One of the most exciting exploration in our solar system's quest for life is Saturn's moon Titan. The climate, weather, desert-like areas, and, perhaps most significantly, rivers, lakes, and seas make up this rare moon. But these seas are not water-composed. They are made up of liquid methane instead.
Now, an exploration into Titan's largest sea, Kraken Mare, reveals that it is around 1,000 feet deep at its maximum depth. The recent result made it a prime target for submarine explorations.
The experts examined data that passed through Titan from NASA's Cassini mission. Previous experiments had looked at the depth of other seas on the moon. Still, they had yet to calculate the largest and most intriguing.
What Makes Kraken Mare So Special?
Lead author Valerio Poggiali, a research associate at the Cornell Center for Astrophysics and Planetary Science (CCAPS), said in a statement that the depth and structure of each of the seas of Titan are already being measured except for the largest ocean of Titan, Kraken Mare.
The journal also states that Kraken Mare is packed with liquid ethane and methane hybrid.
It is important to consider Kraken Mare and Moray Sinus's depth and structure in this sense since it helps a more detailed evaluation of the methane hydrology of Titan. Even, there are more puzzles we have to solve," Poggiali added.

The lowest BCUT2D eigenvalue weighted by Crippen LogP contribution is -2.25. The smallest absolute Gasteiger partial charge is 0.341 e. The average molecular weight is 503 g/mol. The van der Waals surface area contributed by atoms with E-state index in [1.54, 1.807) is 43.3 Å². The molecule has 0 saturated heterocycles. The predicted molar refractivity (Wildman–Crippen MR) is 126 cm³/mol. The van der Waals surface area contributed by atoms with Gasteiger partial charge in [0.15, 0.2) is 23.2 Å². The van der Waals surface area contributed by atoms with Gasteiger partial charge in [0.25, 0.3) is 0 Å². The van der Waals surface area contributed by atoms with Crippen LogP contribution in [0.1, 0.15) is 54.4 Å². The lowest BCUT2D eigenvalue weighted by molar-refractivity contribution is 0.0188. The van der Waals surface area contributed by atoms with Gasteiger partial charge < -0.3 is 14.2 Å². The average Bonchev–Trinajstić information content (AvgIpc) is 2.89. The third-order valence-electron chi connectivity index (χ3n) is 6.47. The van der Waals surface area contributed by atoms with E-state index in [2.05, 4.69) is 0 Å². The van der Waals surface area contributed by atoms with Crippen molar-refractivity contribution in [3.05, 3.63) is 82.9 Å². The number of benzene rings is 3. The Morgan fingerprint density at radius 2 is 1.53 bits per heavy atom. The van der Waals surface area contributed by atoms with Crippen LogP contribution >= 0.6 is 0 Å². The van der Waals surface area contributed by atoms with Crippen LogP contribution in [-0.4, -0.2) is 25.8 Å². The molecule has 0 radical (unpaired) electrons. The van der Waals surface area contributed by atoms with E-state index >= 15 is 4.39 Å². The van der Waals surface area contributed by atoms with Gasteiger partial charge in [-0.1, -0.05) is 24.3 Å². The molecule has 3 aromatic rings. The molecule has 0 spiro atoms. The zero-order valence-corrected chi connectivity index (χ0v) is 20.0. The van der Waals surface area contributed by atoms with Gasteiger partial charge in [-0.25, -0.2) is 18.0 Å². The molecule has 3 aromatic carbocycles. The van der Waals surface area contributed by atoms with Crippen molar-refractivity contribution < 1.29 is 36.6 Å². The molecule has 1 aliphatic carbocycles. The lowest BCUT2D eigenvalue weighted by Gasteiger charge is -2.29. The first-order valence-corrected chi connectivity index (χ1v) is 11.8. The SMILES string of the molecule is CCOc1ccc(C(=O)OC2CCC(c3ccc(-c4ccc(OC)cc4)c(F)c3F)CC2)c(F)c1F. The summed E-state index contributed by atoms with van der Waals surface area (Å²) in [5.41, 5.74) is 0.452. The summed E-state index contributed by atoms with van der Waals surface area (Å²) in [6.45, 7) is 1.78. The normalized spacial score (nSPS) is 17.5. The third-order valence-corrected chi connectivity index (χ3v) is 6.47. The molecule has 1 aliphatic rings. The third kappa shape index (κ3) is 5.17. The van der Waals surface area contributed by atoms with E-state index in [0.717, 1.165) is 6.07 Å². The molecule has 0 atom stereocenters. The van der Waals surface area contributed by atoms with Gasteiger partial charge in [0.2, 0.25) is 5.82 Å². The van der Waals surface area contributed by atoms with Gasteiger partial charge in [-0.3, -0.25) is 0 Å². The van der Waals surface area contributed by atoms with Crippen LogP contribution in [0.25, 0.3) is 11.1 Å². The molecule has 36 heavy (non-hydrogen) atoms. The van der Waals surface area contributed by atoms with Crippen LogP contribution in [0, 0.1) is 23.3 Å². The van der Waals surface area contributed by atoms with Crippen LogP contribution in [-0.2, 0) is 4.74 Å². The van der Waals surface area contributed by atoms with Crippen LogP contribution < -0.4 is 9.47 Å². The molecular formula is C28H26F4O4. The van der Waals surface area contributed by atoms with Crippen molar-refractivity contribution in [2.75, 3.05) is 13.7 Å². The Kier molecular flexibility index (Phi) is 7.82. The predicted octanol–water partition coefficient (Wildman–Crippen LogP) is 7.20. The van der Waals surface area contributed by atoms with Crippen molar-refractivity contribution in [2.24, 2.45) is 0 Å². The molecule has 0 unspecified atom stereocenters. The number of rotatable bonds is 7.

According to Poggiali, the ocean is not only deep but wide as well, almost the size of all five Great Lakes combined. The sea is vital to the moon's weather system, close to the Earth in several respects. That is one reason why it is interesting to look for signs of life.
How Submarines Could Explore Titan's Sea
Agencies such as NASA are still working on robotic submarines to explore oceans in other continents. Titan will be an ideal candidate for a submarine probe. Research into the liquid seas on Titan could also help researchers learn more about climate model growth, which could also help us understand Earth's climate.
All this data processing and creation of theories will feed straight into the development phase of every potential submarine mission to one of the largest moons of the Solar System. Several variables go into the design of every possible mission. However, it is now evident that it will have plenty of space to work in the alien seas for which it is planned, no matter what the craft's scale.
And suppose we one day want to send them to this fascinating place. In that case, this research will allow better fine-tuning of robotic explorers. "Experts can now predict the density of a liquid with greater accuracy due to their measurements, and thus better adjust the sonar onboard the vessel and comprehend the directional movements of the sea," Poggiali said.
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